Online ISSN: 2515-8260

Keywords : Arrhythmias

To Study The Electrocardiographic (Ecg) Changes In Patients Of Cerebrovascular Accidents

Dr. Surinder Pal Singh, Dr. Bharat Rewaria, Dr. Rimratbir Singh Bajwa .

European Journal of Molecular & Clinical Medicine, 2023, Volume 10, Issue 2, Pages 1664-1669

Introduction:  Cerebrovascular accident (CVA) or stroke is defined as an abrupt onset of a neurologic deficit that is attributable to a focal vascular cause. Cerebrovascular accidents (CVA) can be classified into two major categories: about 87% of strokes are ischemic, the rest being haemorrhagic.Studies have demonstrated the fact that primary neurologic abnormalities may produce ECG changes without any myocardial lesion.
Aim: To study the various types of ECG changes in patients of cerebrovascular accidents. To compare the ECG changes in patients of haemorrhagic and ischemic cerebrovascular accidents.
Material and methods: This present study was carried out in 50 cases diagnosed as CVA admitted in the Department of Medicine in a tertiary care hospital of Punjab(North India) after obtaining their informed consent.All patients with CVA of less than 10 days duration admitted in the Department of Medicine were included in this study. A detailed history was taken and patients were selected as per inclusion and exclusion criteria. Along with other investigations 12 lead ECG tracing on admission and after 72 hours of stroke onset was performed. The ECGs were analysed for the occurrence of arrhythmias, ST-T segment changes, changes in various intervals and ectopic beats.
Results: In our study population of 50 patients, 38 (76%) patients were having ischemic stroke and 12 (24%) patients were having haemorrhagic stroke. In our study, prolonged QTc was the most common ECG abnormality.In our study, ST segment changes were most commonly noted in ischemic stroke.12% of patients with ischemic stroke had ST depression and 2% had ST elevation. In our study, sinus tachycardia was the most common rhythm change observed in both ischemic CVA(26%) and haemorrhagic CVA(36%) followed by sinus bradycardia.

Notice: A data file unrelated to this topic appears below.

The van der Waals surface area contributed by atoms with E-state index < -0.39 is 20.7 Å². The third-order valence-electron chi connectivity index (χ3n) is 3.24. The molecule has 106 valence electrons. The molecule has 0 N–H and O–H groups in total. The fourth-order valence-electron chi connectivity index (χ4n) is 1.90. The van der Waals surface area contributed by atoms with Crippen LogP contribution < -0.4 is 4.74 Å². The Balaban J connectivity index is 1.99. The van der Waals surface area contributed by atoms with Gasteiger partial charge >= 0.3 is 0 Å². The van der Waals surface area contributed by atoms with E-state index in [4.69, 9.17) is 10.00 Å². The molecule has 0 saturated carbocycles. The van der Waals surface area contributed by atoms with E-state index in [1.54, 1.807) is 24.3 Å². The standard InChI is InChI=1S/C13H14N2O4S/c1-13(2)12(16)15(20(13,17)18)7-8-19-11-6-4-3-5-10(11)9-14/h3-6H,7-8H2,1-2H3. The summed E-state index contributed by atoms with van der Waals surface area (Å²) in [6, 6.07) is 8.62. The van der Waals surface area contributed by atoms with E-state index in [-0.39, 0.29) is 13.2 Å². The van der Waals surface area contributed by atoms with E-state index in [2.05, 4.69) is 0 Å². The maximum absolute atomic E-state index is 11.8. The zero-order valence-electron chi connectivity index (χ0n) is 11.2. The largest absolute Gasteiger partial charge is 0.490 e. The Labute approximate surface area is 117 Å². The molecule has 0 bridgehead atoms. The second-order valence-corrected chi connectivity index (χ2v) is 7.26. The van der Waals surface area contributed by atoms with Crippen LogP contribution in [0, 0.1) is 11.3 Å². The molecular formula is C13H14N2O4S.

Conclusion: This study showed male predominance in stroke cases. Cerebral infarction was more than haemorrhage.ECG changes were more commonly associated with ischemic stroke as compared to haemorrhagic stroke.Cardiac disturbances are diverse and frequent in the setting of acute neurological injury.Understanding of these ECG changes occurring in patients with CVA is important because it may lead to erroneous judgment of assigning these patients as CAD.These patient should be evaluated for cardiac injury and treated only if necessary.


Dr. Amit Varshney, Dr. Ratinder Pal Singh, Dr. Abhishek Sachdeva, Dr. Anima Dayal

European Journal of Molecular & Clinical Medicine, 2022, Volume 9, Issue 6, Pages 30-39

Background: Arrhythmias and conduction disturbances those are likely to be significant problems during the early phases of AMI. The arrhythmias and conduction abnormalities discussed include sinus bradycardia, AV block, Idioventricular rhythm, VT, and VF. In general, the acute management of these rhythm disturbances is the same in the early and in the late phases of AMI
Materials & Methods: The present study was conducted in 100 patients of acute myocardial infarction to evaluate the incidence and significance of early and predischarge cardiac arrhythmias.
Results: By seventh hospital day, twenty patients had expired and the remaining eighty patients were monitored in CCU for two hours and arrhythmias were noted. Complicated ventricular premature contraction (i.e.Lown class III-V) was observed in two (25%) patient. Fifteen (18.75%) patients had Lown class 0-II VPC's. Two (2.5%) patients had supraventricular tachycardia and 6 (7.5%) patients had heart blocks.
Conclusion: Early arrhythmias (within 24 hours of AMI.) were significantly associated with in hospital mortality and complicated course, while no significant bearing on long term (6 month) cardiac event was noted.